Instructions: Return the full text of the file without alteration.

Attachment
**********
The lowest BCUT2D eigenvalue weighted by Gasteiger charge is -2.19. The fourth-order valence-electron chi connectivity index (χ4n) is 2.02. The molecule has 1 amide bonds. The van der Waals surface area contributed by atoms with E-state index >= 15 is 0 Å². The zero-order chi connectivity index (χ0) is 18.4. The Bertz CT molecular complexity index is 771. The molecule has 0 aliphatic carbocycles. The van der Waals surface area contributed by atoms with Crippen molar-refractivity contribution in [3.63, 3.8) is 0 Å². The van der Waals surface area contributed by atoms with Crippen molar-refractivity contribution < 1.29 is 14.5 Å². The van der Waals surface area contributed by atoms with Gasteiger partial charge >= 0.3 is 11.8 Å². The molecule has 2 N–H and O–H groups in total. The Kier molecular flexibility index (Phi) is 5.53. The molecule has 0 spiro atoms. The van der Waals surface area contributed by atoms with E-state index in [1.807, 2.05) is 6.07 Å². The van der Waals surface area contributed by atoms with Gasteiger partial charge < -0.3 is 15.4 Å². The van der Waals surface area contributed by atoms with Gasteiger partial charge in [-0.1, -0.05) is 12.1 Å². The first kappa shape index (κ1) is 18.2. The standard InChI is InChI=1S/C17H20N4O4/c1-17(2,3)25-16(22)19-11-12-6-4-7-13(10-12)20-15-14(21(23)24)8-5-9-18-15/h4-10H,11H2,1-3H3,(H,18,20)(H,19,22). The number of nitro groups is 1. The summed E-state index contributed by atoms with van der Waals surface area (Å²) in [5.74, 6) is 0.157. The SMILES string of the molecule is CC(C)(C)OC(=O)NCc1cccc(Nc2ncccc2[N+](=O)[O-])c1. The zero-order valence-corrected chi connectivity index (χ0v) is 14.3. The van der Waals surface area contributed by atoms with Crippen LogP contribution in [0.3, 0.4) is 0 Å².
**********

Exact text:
The lowest BCUT2D eigenvalue weighted by Gasteiger charge is -2.19. The fourth-order valence-electron chi connectivity index (χ4n) is 2.02. The molecule has 1 amide bonds. The van der Waals surface area contributed by atoms with E-state index >= 15 is 0 Å². The zero-order chi connectivity index (χ0) is 18.4. The Bertz CT molecular complexity index is 771. The molecule has 0 aliphatic carbocycles. The van der Waals surface area contributed by atoms with Crippen molar-refractivity contribution in [3.63, 3.8) is 0 Å². The van der Waals surface area contributed by atoms with Crippen molar-refractivity contribution < 1.29 is 14.5 Å². The van der Waals surface area contributed by atoms with Gasteiger partial charge >= 0.3 is 11.8 Å². The molecule has 2 N–H and O–H groups in total. The Kier molecular flexibility index (Phi) is 5.53. The molecule has 0 spiro atoms. The van der Waals surface area contributed by atoms with E-state index in [1.807, 2.05) is 6.07 Å². The van der Waals surface area contributed by atoms with Gasteiger partial charge < -0.3 is 15.4 Å². The van der Waals surface area contributed by atoms with Gasteiger partial charge in [-0.1, -0.05) is 12.1 Å². The first kappa shape index (κ1) is 18.2. The standard InChI is InChI=1S/C17H20N4O4/c1-17(2,3)25-16(22)19-11-12-6-4-7-13(10-12)20-15-14(21(23)24)8-5-9-18-15/h4-10H,11H2,1-3H3,(H,18,20)(H,19,22). The number of nitro groups is 1. The summed E-state index contributed by atoms with van der Waals surface area (Å²) in [5.74, 6) is 0.157. The SMILES string of the molecule is CC(C)(C)OC(=O)NCc1cccc(Nc2ncccc2[N+](=O)[O-])c1. The zero-order valence-corrected chi connectivity index (χ0v) is 14.3. The van der Waals surface area contributed by atoms with Crippen LogP contribution in [0.3, 0.4) is 0 Å².